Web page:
wet year and the ground is covered with a lot more green than red.


Dawn the next morning found us at the morning look out to see the sun rise 
onto the biggest rock in the world.


Climbing the rock.....should you or shouldn't you.

The big decision........climb it or walk around it. Aboriginals hold this place as being one of the most significant "dreamtime" sites in Australia. Their religion, the dreamtime, goes back over 40,000 years. Their culture is the oldest living culture on earth. When they ask the tourists not to climb the rock perhaps we should listen, but its slow work convincing the tourists.


We decided against climbing it and chose to do the 9 km walk around the base
 instead, well Yanina did, I chose to ride my folding bike.


Think the rock was happy to see us not climbing it........gave us a big smile anyway.


Over 300 metres high at it's tallest spot this is one hell of a big piece of rock.


Sunset at Uluru brings out an amazing range of colours


Sunset on our second day had lots of clouds and a completely different
 perspective of the rock


Turn 180 degrees and you find the massive pile of rocks known as The Olga's or
 more properly now Kata Tjuta. Actually quite a bit bigger than
 Uluru but made up of a number of different rocks.

A very interesting point we learnt from an Aboriginal guide is how the old Aboriginals used to use the Desert Oak tree (this is the trees you can see in the above picture) to find water. 

The tree grows very slowly and steadily but will not put out any side branches until the roots reach a reliable underground water table. By looking for Desert Oaks with branches low to the ground they were able to calculate how far down they would have to dig to find the shallowest water.

The lower the branches the shallower the water table. Considering these tress can live a thousand years it makes you wonder how many generations it took to work out how to measure the water depth.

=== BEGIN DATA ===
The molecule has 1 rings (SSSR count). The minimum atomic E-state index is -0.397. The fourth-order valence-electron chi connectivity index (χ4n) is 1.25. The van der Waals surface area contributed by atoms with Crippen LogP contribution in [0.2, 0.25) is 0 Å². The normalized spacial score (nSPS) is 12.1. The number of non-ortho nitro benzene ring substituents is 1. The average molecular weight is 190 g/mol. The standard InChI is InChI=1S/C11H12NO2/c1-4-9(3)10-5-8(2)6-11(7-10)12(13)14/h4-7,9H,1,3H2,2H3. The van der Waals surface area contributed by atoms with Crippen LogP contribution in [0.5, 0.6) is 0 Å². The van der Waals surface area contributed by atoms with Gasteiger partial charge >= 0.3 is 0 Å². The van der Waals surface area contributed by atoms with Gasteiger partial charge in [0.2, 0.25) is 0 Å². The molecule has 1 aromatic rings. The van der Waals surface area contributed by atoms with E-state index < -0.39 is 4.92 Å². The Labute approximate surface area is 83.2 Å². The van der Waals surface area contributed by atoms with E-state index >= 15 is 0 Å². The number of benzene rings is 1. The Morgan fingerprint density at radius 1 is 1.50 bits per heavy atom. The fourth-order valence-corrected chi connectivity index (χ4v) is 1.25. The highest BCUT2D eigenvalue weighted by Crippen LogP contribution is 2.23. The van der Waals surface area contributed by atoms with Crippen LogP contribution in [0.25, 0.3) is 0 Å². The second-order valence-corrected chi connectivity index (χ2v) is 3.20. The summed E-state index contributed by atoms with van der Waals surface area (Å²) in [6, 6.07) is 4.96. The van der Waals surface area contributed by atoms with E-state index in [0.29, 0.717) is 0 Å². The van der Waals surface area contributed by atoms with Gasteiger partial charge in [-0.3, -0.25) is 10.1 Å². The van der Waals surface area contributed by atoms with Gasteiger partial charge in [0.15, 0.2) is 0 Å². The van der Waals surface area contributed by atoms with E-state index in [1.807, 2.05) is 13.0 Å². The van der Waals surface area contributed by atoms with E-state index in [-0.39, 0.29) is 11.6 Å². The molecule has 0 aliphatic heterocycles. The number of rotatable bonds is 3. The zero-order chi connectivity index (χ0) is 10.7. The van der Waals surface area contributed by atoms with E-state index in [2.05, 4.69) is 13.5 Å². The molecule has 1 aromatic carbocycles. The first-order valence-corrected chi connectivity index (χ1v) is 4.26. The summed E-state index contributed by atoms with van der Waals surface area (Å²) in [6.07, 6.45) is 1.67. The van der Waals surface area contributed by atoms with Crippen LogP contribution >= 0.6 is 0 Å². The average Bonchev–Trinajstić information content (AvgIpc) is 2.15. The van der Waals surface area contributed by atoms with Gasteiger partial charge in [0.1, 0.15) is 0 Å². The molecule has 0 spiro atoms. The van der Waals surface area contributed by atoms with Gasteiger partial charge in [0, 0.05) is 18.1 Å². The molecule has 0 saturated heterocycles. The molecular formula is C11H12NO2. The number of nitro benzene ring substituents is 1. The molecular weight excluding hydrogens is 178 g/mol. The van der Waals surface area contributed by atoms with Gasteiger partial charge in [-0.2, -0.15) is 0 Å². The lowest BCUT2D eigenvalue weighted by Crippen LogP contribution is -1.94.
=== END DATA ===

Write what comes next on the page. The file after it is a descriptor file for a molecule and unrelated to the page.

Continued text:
About 20 minutes drive from the rock is the resort village of  Ulara. This is
 the service and accommodation hub for the area. They have a monopoly and 
make the most of it. We had a BBQ in the cheaper resort to celebrate my
 birthday. $30 each and you get to cook it yourself. Kangaroo steak,
 Crocodile sausage, Emu sausage. plus buffet salad. 
That's $60 sitting on the BBQ


The Olgas are made up of a series of large rock formations. The walk through
 them is well worth doing as it winds up, over, around 
and through the different formations.


The "over" sections were pretty trying.


...........and some of the "through" sections had a roaring wind
 whistling through the gaps.


...........whilst some of the "around sections were just plain beautiful 


You have to wonder how these trees could ever get a foot hold
 on the top of this huge 400 metre high rock


This wild Dingo is an unusual sight in the middle of the day. 
We also saw a wild Camel here.


Back on the road for the boring 250km detour out to Kings Canyon before heading back up to the Alice. Three days we thought was plenty to see Uluru and the Olgas. We free camped
 15 km outside of Ulara and bought a 3 day National Park
 pass for $25 to access the big rocks. 


Kings Canyon is a long detour between Alice Springs and Uluru.
The initial climb up from the valley floor is tough but the rest 
of the 8km rim walk was fairly level and interesting.



There is a great variety of different types of rock formation here
 that make it quite unique


Most unusual for our over regulated, over protective country........
no safety fences every where spoiling the outlook.


Glad we weren't down the bottom when this piece of wall sheared off


...........And so ended our visit to the rocky centre of Australia.
Next day we drove the 500 km back to Alice Springs